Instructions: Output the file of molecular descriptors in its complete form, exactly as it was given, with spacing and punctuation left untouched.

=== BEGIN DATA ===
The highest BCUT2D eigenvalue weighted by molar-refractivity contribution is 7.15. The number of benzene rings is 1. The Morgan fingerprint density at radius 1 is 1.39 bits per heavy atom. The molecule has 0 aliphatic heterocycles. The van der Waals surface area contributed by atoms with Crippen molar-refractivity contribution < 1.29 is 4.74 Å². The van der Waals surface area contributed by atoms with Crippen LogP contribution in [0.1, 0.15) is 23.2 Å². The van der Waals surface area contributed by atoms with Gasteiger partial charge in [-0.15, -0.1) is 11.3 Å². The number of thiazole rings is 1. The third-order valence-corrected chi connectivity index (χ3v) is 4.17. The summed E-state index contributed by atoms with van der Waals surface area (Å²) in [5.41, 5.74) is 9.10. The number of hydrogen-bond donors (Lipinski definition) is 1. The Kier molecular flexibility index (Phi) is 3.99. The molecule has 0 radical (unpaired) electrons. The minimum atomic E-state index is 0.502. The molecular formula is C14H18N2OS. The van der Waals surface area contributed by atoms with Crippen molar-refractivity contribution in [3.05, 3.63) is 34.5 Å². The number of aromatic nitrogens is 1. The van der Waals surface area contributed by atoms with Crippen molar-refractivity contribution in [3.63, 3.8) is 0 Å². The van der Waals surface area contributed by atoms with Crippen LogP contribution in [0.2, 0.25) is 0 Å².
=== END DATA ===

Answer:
The highest BCUT2D eigenvalue weighted by molar-refractivity contribution is 7.15. The number of benzene rings is 1. The Morgan fingerprint density at radius 1 is 1.39 bits per heavy atom. The molecule has 0 aliphatic heterocycles. The van der Waals surface area contributed by atoms with Crippen molar-refractivity contribution < 1.29 is 4.74 Å². The van der Waals surface area contributed by atoms with Crippen LogP contribution in [0.1, 0.15) is 23.2 Å². The van der Waals surface area contributed by atoms with Gasteiger partial charge in [-0.15, -0.1) is 11.3 Å². The number of thiazole rings is 1. The third-order valence-corrected chi connectivity index (χ3v) is 4.17. The summed E-state index contributed by atoms with van der Waals surface area (Å²) in [5.41, 5.74) is 9.10. The number of hydrogen-bond donors (Lipinski definition) is 1. The Kier molecular flexibility index (Phi) is 3.99. The molecule has 0 radical (unpaired) electrons. The minimum atomic E-state index is 0.502. The molecular formula is C14H18N2OS. The van der Waals surface area contributed by atoms with Crippen molar-refractivity contribution in [3.05, 3.63) is 34.5 Å². The number of aromatic nitrogens is 1. The van der Waals surface area contributed by atoms with Crippen molar-refractivity contribution in [3.63, 3.8) is 0 Å². The van der Waals surface area contributed by atoms with Crippen LogP contribution in [0.2, 0.25) is 0 Å².